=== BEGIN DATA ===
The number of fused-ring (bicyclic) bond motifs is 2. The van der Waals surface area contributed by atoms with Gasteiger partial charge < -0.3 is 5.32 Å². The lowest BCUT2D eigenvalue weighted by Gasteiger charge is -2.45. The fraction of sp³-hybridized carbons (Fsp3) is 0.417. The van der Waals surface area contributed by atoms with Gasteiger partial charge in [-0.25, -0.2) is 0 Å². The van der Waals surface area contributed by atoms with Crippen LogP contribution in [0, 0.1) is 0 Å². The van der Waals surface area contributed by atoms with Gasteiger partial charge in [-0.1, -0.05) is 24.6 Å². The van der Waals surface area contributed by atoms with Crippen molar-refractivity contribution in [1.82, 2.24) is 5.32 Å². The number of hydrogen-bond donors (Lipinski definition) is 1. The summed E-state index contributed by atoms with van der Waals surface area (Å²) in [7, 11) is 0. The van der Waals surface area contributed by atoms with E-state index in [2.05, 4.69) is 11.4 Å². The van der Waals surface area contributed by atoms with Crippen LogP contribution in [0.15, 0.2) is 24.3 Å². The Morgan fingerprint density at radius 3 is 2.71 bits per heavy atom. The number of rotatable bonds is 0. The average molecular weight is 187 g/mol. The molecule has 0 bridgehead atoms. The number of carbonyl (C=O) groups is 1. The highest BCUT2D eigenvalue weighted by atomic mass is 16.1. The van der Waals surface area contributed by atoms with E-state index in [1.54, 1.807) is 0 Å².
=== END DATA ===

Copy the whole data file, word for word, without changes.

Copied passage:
The number of fused-ring (bicyclic) bond motifs is 2. The van der Waals surface area contributed by atoms with Gasteiger partial charge < -0.3 is 5.32 Å². The lowest BCUT2D eigenvalue weighted by Gasteiger charge is -2.45. The fraction of sp³-hybridized carbons (Fsp3) is 0.417. The van der Waals surface area contributed by atoms with Gasteiger partial charge in [-0.25, -0.2) is 0 Å². The van der Waals surface area contributed by atoms with Crippen LogP contribution in [0, 0.1) is 0 Å². The van der Waals surface area contributed by atoms with Gasteiger partial charge in [-0.1, -0.05) is 24.6 Å². The van der Waals surface area contributed by atoms with Crippen molar-refractivity contribution in [1.82, 2.24) is 5.32 Å². The number of hydrogen-bond donors (Lipinski definition) is 1. The summed E-state index contributed by atoms with van der Waals surface area (Å²) in [7, 11) is 0. The van der Waals surface area contributed by atoms with E-state index in [2.05, 4.69) is 11.4 Å². The van der Waals surface area contributed by atoms with Crippen LogP contribution in [0.15, 0.2) is 24.3 Å². The Morgan fingerprint density at radius 3 is 2.71 bits per heavy atom. The number of rotatable bonds is 0. The average molecular weight is 187 g/mol. The molecule has 0 bridgehead atoms. The number of carbonyl (C=O) groups is 1. The highest BCUT2D eigenvalue weighted by atomic mass is 16.1. The van der Waals surface area contributed by atoms with E-state index in [1.54, 1.807) is 0 Å².